Appeal from the Circuit Court of Du Page County; the Hon. Carl
F.J. Henninger, Judge, presiding.
JUSTICE LINDBERG DELIVERED THE OPINION OF THE COURT:
Plaintiff, Nathaniel Yorke, as trustee of the bankrupt estate of Vinylclad, Inc. (plaintiff), sued defendant B.F. Goodrich Company (defendant) in a complaint filed in the circuit court of Du Page County on June 21, 1982. The complaint alleged that defendant breached an oral contract entered into between the parties more than six years earlier on April 7, 1976, wherein defendant agreed to provide technical assistance in the plaintiff's operation of certain extruders. Plaintiff alleges that as a result of the breach, plaintiff's extruders were damaged and it was unable to meet its production quota of good quality vinyl siding.
The case was originally dismissed without prejudice for want of prosecution. Plaintiff then amended count I of the complaint by adding to the second paragraph that the "case was filed pursuant to provisions of section 24 of the Limitations Act. Ill. Rev. Stat. 1979, ch. 83, par. 24(a)."
After taking the discovery depositions of plaintiff's president, Robert P. Holtz, and Leonard Sansone, plaintiff's expert witness, defendant filed a motion for summary judgment. Defendant maintained in its motion that the technical assistance described in plaintiff's complaint was provided only as a part of the sale of product and that, therefore, the contract action was governed by the four-year statute of limitations of section 2-725 of the Uniform Commercial Code (Ill. Rev. Stat. 1979, ch. 26, par. 2-725). The motion was not supported by affidavits. In response, plaintiff maintained that the applicable period of limitations was that contained in the Limitations Act (Ill. Rev. Stat. 1979, ch. 83, par. 16). Plaintiff also provided an affidavit of Robert T. Holtz and a memorandum of law in support of its position.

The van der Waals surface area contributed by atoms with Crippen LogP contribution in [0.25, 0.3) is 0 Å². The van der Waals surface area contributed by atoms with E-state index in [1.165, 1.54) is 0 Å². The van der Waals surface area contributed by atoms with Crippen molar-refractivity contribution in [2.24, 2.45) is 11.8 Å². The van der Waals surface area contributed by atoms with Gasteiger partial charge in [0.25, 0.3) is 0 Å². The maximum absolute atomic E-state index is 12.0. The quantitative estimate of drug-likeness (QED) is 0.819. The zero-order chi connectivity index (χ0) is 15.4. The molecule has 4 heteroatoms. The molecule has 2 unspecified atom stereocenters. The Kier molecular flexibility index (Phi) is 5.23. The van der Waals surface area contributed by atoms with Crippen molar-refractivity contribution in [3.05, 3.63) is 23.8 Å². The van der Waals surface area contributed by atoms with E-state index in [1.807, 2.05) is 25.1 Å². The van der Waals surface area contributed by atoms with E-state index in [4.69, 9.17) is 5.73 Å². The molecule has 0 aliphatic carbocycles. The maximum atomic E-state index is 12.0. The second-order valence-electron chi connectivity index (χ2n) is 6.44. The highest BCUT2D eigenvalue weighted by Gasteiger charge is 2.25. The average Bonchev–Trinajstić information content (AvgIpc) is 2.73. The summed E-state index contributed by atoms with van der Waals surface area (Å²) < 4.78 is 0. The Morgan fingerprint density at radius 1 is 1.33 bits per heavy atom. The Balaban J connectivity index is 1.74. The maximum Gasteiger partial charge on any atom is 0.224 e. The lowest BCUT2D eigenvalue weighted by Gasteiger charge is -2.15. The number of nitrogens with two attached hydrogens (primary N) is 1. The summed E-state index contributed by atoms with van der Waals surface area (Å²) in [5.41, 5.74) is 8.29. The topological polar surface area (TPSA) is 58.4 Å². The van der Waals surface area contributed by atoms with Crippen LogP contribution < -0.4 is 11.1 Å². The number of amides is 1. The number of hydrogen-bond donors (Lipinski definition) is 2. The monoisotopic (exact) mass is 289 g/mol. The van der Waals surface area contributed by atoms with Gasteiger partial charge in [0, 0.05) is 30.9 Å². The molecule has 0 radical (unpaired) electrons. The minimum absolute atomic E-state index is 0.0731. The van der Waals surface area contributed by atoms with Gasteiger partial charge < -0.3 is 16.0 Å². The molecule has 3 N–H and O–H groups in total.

Although Mr. Holtz was president of plaintiff, he had been an employee of defendant for over 18 years and stated that the scope of the customary technical assistance provided by defendant to its customers was limited to initial meetings with the customer's technical personnel followed by continuing advice in the form of the distribution of periodic technical bulletins to the customer. In paragraphs 6 and 7 of Mr. Holtz' affidavit he alleges that an agreement existed between defendant and plaintiff wherein defendant agreed to provide extraordinary technical assistance beyond that which was customary. He stated that defendant was to provide personnel to set up conditions of operation of plaintiff's equipment and to train plaintiff's personnel on all shifts as to the operation and maintenance of the equipment, thus acting in the role of production and maintenance manager. Paragraph 8 of Mr. Holtz' affidavit stated: